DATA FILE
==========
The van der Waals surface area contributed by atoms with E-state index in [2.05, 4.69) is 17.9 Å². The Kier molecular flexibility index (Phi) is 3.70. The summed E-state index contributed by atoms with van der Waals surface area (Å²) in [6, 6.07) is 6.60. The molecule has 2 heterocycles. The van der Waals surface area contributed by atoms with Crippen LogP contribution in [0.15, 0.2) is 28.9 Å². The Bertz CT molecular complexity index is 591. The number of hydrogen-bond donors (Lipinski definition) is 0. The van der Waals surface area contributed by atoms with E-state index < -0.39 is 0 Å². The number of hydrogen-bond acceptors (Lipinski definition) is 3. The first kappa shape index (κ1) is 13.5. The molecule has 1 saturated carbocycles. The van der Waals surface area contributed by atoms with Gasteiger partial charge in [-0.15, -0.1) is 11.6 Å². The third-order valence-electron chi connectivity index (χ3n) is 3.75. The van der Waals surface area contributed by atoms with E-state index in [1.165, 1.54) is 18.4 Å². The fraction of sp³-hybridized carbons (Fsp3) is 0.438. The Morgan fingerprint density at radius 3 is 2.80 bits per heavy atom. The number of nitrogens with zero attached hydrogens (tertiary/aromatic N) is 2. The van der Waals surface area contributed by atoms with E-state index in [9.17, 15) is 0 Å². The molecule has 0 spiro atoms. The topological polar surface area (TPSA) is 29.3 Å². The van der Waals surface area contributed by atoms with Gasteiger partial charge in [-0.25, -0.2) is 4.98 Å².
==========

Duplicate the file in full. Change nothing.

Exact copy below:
The van der Waals surface area contributed by atoms with E-state index in [2.05, 4.69) is 17.9 Å². The Kier molecular flexibility index (Phi) is 3.70. The summed E-state index contributed by atoms with van der Waals surface area (Å²) in [6, 6.07) is 6.60. The molecule has 2 heterocycles. The van der Waals surface area contributed by atoms with Crippen LogP contribution in [0.15, 0.2) is 28.9 Å². The Bertz CT molecular complexity index is 591. The number of hydrogen-bond donors (Lipinski definition) is 0. The van der Waals surface area contributed by atoms with E-state index < -0.39 is 0 Å². The number of hydrogen-bond acceptors (Lipinski definition) is 3. The first kappa shape index (κ1) is 13.5. The molecule has 1 saturated carbocycles. The van der Waals surface area contributed by atoms with Gasteiger partial charge in [-0.15, -0.1) is 11.6 Å². The third-order valence-electron chi connectivity index (χ3n) is 3.75. The van der Waals surface area contributed by atoms with E-state index in [1.165, 1.54) is 18.4 Å². The fraction of sp³-hybridized carbons (Fsp3) is 0.438. The Morgan fingerprint density at radius 3 is 2.80 bits per heavy atom. The number of nitrogens with zero attached hydrogens (tertiary/aromatic N) is 2. The van der Waals surface area contributed by atoms with E-state index in [9.17, 15) is 0 Å². The molecule has 0 spiro atoms. The topological polar surface area (TPSA) is 29.3 Å². The van der Waals surface area contributed by atoms with Gasteiger partial charge in [-0.25, -0.2) is 4.98 Å².